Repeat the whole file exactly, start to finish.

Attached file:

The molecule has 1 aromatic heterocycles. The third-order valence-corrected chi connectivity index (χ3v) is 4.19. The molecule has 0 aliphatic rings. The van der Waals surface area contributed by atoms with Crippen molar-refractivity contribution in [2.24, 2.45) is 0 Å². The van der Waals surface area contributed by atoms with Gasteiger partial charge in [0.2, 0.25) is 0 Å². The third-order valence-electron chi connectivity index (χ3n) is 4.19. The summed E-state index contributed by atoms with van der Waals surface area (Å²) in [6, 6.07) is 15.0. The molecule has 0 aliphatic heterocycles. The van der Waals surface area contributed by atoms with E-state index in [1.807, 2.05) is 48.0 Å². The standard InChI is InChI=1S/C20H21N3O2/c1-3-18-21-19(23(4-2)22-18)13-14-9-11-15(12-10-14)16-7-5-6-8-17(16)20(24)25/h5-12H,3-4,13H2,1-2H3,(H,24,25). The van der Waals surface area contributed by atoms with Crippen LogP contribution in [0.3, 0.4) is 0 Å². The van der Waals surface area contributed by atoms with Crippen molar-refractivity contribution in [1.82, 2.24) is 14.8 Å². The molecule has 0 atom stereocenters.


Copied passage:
The molecule has 1 aromatic heterocycles. The third-order valence-corrected chi connectivity index (χ3v) is 4.19. The molecule has 0 aliphatic rings. The van der Waals surface area contributed by atoms with Crippen molar-refractivity contribution in [2.24, 2.45) is 0 Å². The van der Waals surface area contributed by atoms with Gasteiger partial charge in [0.2, 0.25) is 0 Å². The third-order valence-electron chi connectivity index (χ3n) is 4.19. The summed E-state index contributed by atoms with van der Waals surface area (Å²) in [6, 6.07) is 15.0. The molecule has 0 aliphatic heterocycles. The van der Waals surface area contributed by atoms with E-state index in [1.807, 2.05) is 48.0 Å². The standard InChI is InChI=1S/C20H21N3O2/c1-3-18-21-19(23(4-2)22-18)13-14-9-11-15(12-10-14)16-7-5-6-8-17(16)20(24)25/h5-12H,3-4,13H2,1-2H3,(H,24,25). The van der Waals surface area contributed by atoms with Crippen LogP contribution in [0.3, 0.4) is 0 Å². The van der Waals surface area contributed by atoms with Crippen molar-refractivity contribution in [1.82, 2.24) is 14.8 Å². The molecule has 0 atom stereocenters.